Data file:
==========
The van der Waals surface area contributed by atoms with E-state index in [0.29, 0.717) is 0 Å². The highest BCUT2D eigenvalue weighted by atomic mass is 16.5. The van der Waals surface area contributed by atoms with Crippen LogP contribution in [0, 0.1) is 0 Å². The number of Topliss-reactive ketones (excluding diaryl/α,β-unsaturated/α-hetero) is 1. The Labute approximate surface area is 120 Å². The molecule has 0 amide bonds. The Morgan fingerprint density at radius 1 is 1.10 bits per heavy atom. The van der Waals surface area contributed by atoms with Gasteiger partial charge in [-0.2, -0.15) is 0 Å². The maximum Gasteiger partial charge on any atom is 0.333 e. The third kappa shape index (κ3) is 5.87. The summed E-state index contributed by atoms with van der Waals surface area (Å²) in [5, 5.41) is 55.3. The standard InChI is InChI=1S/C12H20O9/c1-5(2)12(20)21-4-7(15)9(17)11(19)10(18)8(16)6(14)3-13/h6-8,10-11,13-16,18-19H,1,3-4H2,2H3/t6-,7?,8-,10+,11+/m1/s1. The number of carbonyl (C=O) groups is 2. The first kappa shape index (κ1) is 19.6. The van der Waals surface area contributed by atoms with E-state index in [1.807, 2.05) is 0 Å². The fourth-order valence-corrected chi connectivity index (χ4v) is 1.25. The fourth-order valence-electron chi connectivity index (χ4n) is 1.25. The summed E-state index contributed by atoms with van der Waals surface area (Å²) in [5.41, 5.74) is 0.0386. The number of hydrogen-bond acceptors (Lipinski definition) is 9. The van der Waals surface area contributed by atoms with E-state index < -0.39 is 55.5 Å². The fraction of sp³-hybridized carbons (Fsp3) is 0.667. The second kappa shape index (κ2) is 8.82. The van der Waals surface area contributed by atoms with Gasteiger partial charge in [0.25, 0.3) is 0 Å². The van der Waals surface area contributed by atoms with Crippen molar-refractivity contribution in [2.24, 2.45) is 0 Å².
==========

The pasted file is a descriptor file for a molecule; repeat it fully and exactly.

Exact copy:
The van der Waals surface area contributed by atoms with E-state index in [0.29, 0.717) is 0 Å². The highest BCUT2D eigenvalue weighted by atomic mass is 16.5. The van der Waals surface area contributed by atoms with Crippen LogP contribution in [0, 0.1) is 0 Å². The number of Topliss-reactive ketones (excluding diaryl/α,β-unsaturated/α-hetero) is 1. The Labute approximate surface area is 120 Å². The molecule has 0 amide bonds. The Morgan fingerprint density at radius 1 is 1.10 bits per heavy atom. The van der Waals surface area contributed by atoms with Gasteiger partial charge in [-0.2, -0.15) is 0 Å². The maximum Gasteiger partial charge on any atom is 0.333 e. The third kappa shape index (κ3) is 5.87. The summed E-state index contributed by atoms with van der Waals surface area (Å²) in [5, 5.41) is 55.3. The standard InChI is InChI=1S/C12H20O9/c1-5(2)12(20)21-4-7(15)9(17)11(19)10(18)8(16)6(14)3-13/h6-8,10-11,13-16,18-19H,1,3-4H2,2H3/t6-,7?,8-,10+,11+/m1/s1. The number of carbonyl (C=O) groups is 2. The first kappa shape index (κ1) is 19.6. The van der Waals surface area contributed by atoms with E-state index in [1.807, 2.05) is 0 Å². The fourth-order valence-corrected chi connectivity index (χ4v) is 1.25. The fourth-order valence-electron chi connectivity index (χ4n) is 1.25. The summed E-state index contributed by atoms with van der Waals surface area (Å²) in [5.41, 5.74) is 0.0386. The number of hydrogen-bond acceptors (Lipinski definition) is 9. The van der Waals surface area contributed by atoms with E-state index < -0.39 is 55.5 Å². The fraction of sp³-hybridized carbons (Fsp3) is 0.667. The second kappa shape index (κ2) is 8.82. The van der Waals surface area contributed by atoms with Gasteiger partial charge in [0.25, 0.3) is 0 Å². The van der Waals surface area contributed by atoms with Crippen molar-refractivity contribution in [2.24, 2.45) is 0 Å².